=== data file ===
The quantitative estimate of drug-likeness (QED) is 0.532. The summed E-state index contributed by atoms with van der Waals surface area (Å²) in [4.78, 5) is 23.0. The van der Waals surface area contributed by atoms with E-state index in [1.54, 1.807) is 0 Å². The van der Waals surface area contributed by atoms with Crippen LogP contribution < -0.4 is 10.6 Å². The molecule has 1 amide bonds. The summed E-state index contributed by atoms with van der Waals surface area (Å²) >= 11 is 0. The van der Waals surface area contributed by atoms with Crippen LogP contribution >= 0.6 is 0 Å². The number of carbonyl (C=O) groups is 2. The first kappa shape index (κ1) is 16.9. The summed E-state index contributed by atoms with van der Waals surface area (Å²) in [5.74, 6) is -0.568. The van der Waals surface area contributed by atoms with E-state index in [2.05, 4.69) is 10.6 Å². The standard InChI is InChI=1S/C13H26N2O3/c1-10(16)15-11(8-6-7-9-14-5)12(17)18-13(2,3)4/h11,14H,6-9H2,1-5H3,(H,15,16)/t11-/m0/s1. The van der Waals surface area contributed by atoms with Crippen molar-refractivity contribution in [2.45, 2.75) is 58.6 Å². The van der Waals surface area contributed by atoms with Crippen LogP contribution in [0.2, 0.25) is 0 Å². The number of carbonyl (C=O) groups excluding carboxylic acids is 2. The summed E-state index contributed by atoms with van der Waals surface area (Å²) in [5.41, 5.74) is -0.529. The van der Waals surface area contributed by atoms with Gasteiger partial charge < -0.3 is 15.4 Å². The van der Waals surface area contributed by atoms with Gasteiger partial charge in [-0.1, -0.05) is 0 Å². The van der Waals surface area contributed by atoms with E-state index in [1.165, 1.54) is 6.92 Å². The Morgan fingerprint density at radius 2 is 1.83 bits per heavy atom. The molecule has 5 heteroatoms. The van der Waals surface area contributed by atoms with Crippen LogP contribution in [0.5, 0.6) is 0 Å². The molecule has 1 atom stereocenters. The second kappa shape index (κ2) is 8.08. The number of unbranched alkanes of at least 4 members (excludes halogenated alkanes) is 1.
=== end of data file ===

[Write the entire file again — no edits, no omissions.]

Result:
The quantitative estimate of drug-likeness (QED) is 0.532. The summed E-state index contributed by atoms with van der Waals surface area (Å²) in [4.78, 5) is 23.0. The van der Waals surface area contributed by atoms with E-state index in [1.54, 1.807) is 0 Å². The van der Waals surface area contributed by atoms with Crippen LogP contribution < -0.4 is 10.6 Å². The molecule has 1 amide bonds. The summed E-state index contributed by atoms with van der Waals surface area (Å²) >= 11 is 0. The van der Waals surface area contributed by atoms with Crippen LogP contribution >= 0.6 is 0 Å². The number of carbonyl (C=O) groups is 2. The first kappa shape index (κ1) is 16.9. The summed E-state index contributed by atoms with van der Waals surface area (Å²) in [5.74, 6) is -0.568. The van der Waals surface area contributed by atoms with E-state index in [2.05, 4.69) is 10.6 Å². The standard InChI is InChI=1S/C13H26N2O3/c1-10(16)15-11(8-6-7-9-14-5)12(17)18-13(2,3)4/h11,14H,6-9H2,1-5H3,(H,15,16)/t11-/m0/s1. The van der Waals surface area contributed by atoms with Crippen molar-refractivity contribution in [2.45, 2.75) is 58.6 Å². The van der Waals surface area contributed by atoms with Crippen LogP contribution in [0.2, 0.25) is 0 Å². The number of carbonyl (C=O) groups excluding carboxylic acids is 2. The summed E-state index contributed by atoms with van der Waals surface area (Å²) in [5.41, 5.74) is -0.529. The van der Waals surface area contributed by atoms with Gasteiger partial charge < -0.3 is 15.4 Å². The van der Waals surface area contributed by atoms with Gasteiger partial charge in [-0.1, -0.05) is 0 Å². The van der Waals surface area contributed by atoms with E-state index in [1.165, 1.54) is 6.92 Å². The Morgan fingerprint density at radius 2 is 1.83 bits per heavy atom. The molecule has 5 heteroatoms. The van der Waals surface area contributed by atoms with Crippen LogP contribution in [0.5, 0.6) is 0 Å². The molecule has 1 atom stereocenters. The second kappa shape index (κ2) is 8.08. The number of unbranched alkanes of at least 4 members (excludes halogenated alkanes) is 1.